Thursday, August 29, 2013

Baby in White

Babycakes had his blessing day on August 4th.  He was a perfect little gentleman and didn't make a peep during it--well done, baby.  Anyway, Drew did more of a play by play on his blog so I won't get into it too much.  Suffice it to say that Drew did a great job, just like I knew he would, and said many good things.  It was also nice that my Dad happened to be in town for it so he could join in and represent our side of the family.  

We changed Boo Boo soon after, to avoid the risk of ruining his little outfit and then I realized later that, duh, I didn't take any pictures of him in it!  So we fixed that the next day.  It was a team effort to get smiles AND pictures (he is often distracted out of smiles by the camera), but we got some great shots.  Here are our favorites:

 Way to be cute, Babyface!

Tuesday, August 27, 2013

The Rundown

I have always been partial to the number three, and now that Babycakes is three months old, I am extra fond of him.  Haha, just kidding.  I am always extra fond of him.  We haven't seen the doctor this month so I can't say how much longer or heavier he is, but suffice it to say that he is longer and heavier.  I put a few of his 0-3 months clothes away, alas, and got out some 3-6 stuff.  It's crazy to think that by the time he grows out of that size it will be almost Christmas!  Hurray for Christmas.

Back to Boo Boo.  I've already posted about a lot of the things he's been doing in the last month (like rolling), but it seems like he's always doing something new.  Here is this little giggle we caught on camera a few weeks ago:

When he's not laughing, he often likes to talk.  Sometimes he likes to make the same sound over and over again, which he does here:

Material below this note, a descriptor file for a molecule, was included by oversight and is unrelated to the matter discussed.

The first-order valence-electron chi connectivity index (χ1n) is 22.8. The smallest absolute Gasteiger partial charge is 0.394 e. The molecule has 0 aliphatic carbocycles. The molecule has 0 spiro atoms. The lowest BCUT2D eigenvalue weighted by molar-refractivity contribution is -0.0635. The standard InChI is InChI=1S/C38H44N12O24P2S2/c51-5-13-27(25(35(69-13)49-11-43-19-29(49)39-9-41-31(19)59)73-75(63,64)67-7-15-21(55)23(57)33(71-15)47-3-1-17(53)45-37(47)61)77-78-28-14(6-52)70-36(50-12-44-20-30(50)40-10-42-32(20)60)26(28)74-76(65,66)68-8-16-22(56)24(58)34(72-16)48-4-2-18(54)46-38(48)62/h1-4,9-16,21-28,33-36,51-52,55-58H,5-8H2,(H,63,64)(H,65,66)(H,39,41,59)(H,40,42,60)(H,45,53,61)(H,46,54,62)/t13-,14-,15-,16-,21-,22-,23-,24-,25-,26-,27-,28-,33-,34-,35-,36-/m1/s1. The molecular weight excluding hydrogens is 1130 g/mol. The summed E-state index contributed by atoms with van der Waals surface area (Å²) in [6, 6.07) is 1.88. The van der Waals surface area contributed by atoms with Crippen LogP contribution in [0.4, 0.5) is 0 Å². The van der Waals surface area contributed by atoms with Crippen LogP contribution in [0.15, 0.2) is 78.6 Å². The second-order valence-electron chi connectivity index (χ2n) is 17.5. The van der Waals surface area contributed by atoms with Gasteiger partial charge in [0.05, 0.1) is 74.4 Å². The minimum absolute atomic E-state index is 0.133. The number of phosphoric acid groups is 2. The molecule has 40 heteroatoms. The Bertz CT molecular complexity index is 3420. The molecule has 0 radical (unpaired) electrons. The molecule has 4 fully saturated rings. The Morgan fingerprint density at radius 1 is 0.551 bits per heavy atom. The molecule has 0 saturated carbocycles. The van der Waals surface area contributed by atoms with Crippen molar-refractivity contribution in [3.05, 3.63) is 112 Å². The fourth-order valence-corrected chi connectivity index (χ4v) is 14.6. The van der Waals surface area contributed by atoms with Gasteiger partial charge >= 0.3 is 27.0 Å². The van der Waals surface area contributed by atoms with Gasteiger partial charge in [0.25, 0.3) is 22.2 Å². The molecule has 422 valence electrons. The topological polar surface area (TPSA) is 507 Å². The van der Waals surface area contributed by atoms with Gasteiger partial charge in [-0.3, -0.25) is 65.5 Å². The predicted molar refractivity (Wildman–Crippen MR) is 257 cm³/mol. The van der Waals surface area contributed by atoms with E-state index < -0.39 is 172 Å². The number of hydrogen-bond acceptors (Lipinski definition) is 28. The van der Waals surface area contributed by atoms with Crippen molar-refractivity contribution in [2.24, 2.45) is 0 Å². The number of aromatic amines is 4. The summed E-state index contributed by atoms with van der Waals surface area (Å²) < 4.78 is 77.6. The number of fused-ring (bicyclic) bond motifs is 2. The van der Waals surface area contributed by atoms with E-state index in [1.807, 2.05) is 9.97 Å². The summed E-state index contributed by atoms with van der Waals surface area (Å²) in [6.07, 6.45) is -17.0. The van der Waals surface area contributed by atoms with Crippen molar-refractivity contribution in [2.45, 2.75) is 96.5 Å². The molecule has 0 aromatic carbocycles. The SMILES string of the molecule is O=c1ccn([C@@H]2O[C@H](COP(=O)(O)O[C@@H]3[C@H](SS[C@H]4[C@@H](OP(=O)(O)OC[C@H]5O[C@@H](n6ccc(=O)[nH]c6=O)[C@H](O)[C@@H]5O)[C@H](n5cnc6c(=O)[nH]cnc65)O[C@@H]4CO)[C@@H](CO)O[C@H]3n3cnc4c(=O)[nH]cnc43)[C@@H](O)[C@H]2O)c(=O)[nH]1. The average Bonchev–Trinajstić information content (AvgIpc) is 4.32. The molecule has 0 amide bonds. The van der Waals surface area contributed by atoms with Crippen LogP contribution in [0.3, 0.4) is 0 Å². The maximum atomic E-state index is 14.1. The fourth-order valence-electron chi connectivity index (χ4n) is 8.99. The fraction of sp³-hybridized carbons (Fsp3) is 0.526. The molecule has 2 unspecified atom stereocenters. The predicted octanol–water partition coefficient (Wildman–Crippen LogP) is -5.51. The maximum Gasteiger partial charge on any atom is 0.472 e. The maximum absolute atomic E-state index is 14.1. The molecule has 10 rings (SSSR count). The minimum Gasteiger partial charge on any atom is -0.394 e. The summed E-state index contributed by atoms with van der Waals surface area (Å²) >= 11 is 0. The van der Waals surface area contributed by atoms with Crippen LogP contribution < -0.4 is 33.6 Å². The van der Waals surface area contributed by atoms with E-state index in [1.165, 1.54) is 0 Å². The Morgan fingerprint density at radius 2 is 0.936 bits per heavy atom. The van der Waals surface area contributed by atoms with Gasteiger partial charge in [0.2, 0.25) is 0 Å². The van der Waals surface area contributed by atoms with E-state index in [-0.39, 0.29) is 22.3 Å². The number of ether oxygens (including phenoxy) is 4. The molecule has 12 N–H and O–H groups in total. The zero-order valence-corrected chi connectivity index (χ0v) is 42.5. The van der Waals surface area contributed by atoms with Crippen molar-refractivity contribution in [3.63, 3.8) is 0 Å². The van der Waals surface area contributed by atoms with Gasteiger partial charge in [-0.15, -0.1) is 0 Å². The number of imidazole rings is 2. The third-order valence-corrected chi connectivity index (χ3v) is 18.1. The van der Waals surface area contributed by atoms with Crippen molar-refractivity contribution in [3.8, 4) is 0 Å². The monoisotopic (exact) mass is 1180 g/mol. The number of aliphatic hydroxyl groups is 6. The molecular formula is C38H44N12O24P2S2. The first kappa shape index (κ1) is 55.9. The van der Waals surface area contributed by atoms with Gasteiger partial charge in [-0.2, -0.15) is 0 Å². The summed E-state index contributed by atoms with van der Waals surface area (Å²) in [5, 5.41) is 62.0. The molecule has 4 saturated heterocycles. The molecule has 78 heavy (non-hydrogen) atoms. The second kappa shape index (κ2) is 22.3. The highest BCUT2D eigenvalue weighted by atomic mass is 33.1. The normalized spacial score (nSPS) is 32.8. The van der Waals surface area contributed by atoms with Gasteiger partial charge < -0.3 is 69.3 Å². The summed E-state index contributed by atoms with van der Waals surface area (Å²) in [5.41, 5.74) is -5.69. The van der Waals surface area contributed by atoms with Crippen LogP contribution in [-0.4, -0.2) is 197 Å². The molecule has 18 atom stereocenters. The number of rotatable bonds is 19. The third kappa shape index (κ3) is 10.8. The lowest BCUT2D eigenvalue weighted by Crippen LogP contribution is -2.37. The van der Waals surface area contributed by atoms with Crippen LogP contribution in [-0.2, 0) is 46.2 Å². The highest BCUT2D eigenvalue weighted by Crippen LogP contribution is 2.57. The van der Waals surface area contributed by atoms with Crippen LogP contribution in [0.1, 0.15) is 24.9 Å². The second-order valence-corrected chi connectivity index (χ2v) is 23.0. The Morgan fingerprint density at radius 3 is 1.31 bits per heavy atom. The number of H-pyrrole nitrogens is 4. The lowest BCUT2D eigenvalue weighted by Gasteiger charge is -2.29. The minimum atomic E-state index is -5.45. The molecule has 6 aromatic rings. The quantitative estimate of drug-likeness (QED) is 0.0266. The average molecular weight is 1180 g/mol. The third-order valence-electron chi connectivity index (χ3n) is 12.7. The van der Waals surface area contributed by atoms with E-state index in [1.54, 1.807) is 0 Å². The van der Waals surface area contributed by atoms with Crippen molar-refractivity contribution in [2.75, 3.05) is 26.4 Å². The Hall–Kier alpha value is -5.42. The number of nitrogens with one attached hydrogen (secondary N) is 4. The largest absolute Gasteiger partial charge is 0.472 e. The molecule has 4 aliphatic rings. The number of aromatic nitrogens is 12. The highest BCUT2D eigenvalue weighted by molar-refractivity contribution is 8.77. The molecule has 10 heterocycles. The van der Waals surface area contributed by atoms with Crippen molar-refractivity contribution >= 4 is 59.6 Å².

Kicking is one of his favorite things to do.  He often talks and kicks at the same time, but since my phone is dumb (??) all you get is kicks from this video:

I don't have a video of this, but he has started kicking like mad in the bathtub and thinking it is the best thing ever.  He'd sit in the there forever, just kicking away.  During tummy time lately he also kicks, and if he could just get his arms to do something, he'd be on the go!  But as it is, he just kicks a lot. 

He hasn't fully experienced a pool yet, as swim diapers aren't in his size, but he likes to put his legs in.  He especially likes it when we go to the indoor pool and he doesn't have to deal with me always covering him up in the sun.  I think he will be quite the water baby!

He also discovered his reflection, which amuses him to no end:

What a little imp!  I just love that little hospital hat. 

His big event this past month was his blessing day, which Drew has documented already.  He looked super cute and we took some pictures of him after, which are also super cute, but I will post them on their own.  To celebrate his three month mark, I made him this blanket:

Okay, maybe I made it because I saw the fabric and COULD NOT RESIST.  But either way, win-win.  Here are some other cute things he's done this past month: 

I love the hand on the knee.  He's all, "And now I will tell you a story..."

See how he loves his blanket, Mama? 

So, overall, he is still a most excellent baby and is still generally happy.  He doesn't sleep through the night, but I am not really trying too hard to make him.  He is still wee after all.  But he did start sleeping in his crib full-time, which is fun and probably more comfortable for him.  Kind of sad to not have my little end-of-the-bed buddy though.  He also likes being jumped, sitting in his swing, looking at his mobile and reading books.  I love the rustly sound of his diaper when he's moving around and that little pointed bit of gums that will eventually be between his front teeth.  Random.  Also we are finally defeating the cradle cap!  Plus he has some new hair growing in, which is neato.  Grow, baby, grow!